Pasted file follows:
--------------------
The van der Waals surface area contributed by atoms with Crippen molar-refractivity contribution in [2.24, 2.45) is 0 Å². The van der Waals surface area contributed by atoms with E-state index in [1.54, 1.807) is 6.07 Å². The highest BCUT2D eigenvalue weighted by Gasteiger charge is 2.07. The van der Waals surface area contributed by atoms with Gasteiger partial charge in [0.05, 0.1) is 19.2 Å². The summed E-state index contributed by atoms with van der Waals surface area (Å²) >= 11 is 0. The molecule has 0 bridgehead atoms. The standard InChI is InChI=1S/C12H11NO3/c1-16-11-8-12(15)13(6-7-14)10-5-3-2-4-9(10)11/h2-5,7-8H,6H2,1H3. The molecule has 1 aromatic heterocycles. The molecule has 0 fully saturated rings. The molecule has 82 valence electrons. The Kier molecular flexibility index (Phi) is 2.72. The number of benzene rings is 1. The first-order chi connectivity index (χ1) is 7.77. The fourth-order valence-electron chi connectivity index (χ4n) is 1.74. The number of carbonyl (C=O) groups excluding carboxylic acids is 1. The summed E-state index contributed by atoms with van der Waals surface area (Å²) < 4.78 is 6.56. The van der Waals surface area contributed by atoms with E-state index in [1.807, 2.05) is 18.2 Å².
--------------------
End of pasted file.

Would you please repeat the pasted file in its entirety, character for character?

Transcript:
The van der Waals surface area contributed by atoms with Crippen molar-refractivity contribution in [2.24, 2.45) is 0 Å². The van der Waals surface area contributed by atoms with E-state index in [1.54, 1.807) is 6.07 Å². The highest BCUT2D eigenvalue weighted by Gasteiger charge is 2.07. The van der Waals surface area contributed by atoms with Gasteiger partial charge in [0.05, 0.1) is 19.2 Å². The summed E-state index contributed by atoms with van der Waals surface area (Å²) >= 11 is 0. The molecule has 0 bridgehead atoms. The standard InChI is InChI=1S/C12H11NO3/c1-16-11-8-12(15)13(6-7-14)10-5-3-2-4-9(10)11/h2-5,7-8H,6H2,1H3. The molecule has 1 aromatic heterocycles. The molecule has 0 fully saturated rings. The molecule has 82 valence electrons. The Kier molecular flexibility index (Phi) is 2.72. The number of benzene rings is 1. The first-order chi connectivity index (χ1) is 7.77. The fourth-order valence-electron chi connectivity index (χ4n) is 1.74. The number of carbonyl (C=O) groups excluding carboxylic acids is 1. The summed E-state index contributed by atoms with van der Waals surface area (Å²) < 4.78 is 6.56. The van der Waals surface area contributed by atoms with E-state index in [1.807, 2.05) is 18.2 Å².